Nigel Farage tweeted he is “appalled” to learn the EU plans to tax e-cigarettes at the same levels as tobacco. On this basis, the UKIP leader concludes, “All vapers must vote to Leave EU!”
Appalled that EU set to tax e-cigarettes at same levels as tobacco. All vapers must vote to Leave EU! https://t.co/6HrvCIyYL4
— Nigel Farage (@Nigel_Farage) March 2, 2016
Other Brexiteers voiced outrage at the suggestion e-cigarette products might face excise duty of 57%, on top of the 20% VAT already paid. Vote Leave noted that the tax hike was at odds with Public Health England recommending e-cigarettes to the NHS.
What’s the source?
The story originated in a Times article, with Leave campaigners also linking to a later version in the Daily Mail. The Times said e-cigarettes were “set to soar in price” and that “vaping will be brought in line with cigarettes and cigars”. Lower down, however, the piece spoke of the “first steps” in a review and said “officials will now decide what level of excise duty should apply to them”.
It was telling that the Daily Mail, having published a similarly sensational story, later toned down its article. It admitted taxes might not be “identical” to tobacco products, linked to a more objective piece in the EU Observer and changed the words “set to” to “could” in its headline.
What actually are the EU’s plans?
InFacts contacted the European Commission, which said the Times article was “incorrect” and there were “absolutely no plans at this stage to introduce excise duty for e-cigarettes. Nor has there been any suggestion that e-cigarettes would be taxed at the same level as cigarettes.”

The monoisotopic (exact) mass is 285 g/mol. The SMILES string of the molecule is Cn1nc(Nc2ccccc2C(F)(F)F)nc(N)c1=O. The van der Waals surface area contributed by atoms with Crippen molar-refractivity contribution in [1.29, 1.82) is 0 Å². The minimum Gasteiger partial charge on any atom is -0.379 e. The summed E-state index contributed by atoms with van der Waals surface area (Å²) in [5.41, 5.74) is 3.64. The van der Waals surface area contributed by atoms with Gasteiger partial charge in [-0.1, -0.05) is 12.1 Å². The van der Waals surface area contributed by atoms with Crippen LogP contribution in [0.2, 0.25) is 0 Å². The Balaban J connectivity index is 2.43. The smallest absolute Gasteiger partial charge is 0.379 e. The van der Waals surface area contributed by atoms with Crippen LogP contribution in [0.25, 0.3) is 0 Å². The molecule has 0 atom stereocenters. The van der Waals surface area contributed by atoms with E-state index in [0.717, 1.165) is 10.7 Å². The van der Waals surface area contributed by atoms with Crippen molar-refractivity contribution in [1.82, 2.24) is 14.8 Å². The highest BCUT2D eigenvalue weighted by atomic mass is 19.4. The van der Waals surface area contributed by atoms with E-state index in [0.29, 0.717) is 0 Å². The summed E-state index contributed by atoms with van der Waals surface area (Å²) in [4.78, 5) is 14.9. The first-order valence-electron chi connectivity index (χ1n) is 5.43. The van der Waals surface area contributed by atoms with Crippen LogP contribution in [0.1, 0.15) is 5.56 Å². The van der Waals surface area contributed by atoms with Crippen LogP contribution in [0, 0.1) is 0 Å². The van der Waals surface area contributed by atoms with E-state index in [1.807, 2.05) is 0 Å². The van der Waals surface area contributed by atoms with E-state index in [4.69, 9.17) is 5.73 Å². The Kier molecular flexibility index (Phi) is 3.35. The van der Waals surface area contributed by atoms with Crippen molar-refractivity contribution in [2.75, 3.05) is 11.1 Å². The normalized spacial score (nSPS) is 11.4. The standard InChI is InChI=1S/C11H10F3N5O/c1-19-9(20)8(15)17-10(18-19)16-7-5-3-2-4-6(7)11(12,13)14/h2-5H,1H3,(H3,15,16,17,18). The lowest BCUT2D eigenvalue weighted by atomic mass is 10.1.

Neither is the Commission the driving force behind this review. As the Times pointed out, it was initiated by members of Coreper – ambassadors from each of the 28 member states. And should a change in tax be proposed, it would require the unanimous support of all EU governments.
The Commission said it must also include “an impact assessment, a public consultation and carry out a lot more technical work” before conclusions are made. These will consider the public health implications of raising the price of e-cigarettes and the long-term budgetary implications of tax-free vapes; the threat of national taxes on e-cigarettes could undermine the EU’s internal market (4.2).
£100 for an e-cig?
The Times included a table of possible price rises if e-cigarettes were taxed at the same levels as cigarettes. Brexit campaigners posted the table via social media.
— Liberal Youth Leave (@LY4Leave) March 2, 2016
The Times reckons users could end up paying as much as £100 for a “box mod” – a large type of vaping device. But going by the experience of the US, the suggestion that specific devices could be taxed as highly as cigarettes seems somewhat fanciful. With the exception of Minnesota, US states tend to tax only the nicotine liquid rather than the whole device. That makes the Times’s price predictions, while not inconceivable, rather unlikely.
Edited by Alan Wheatley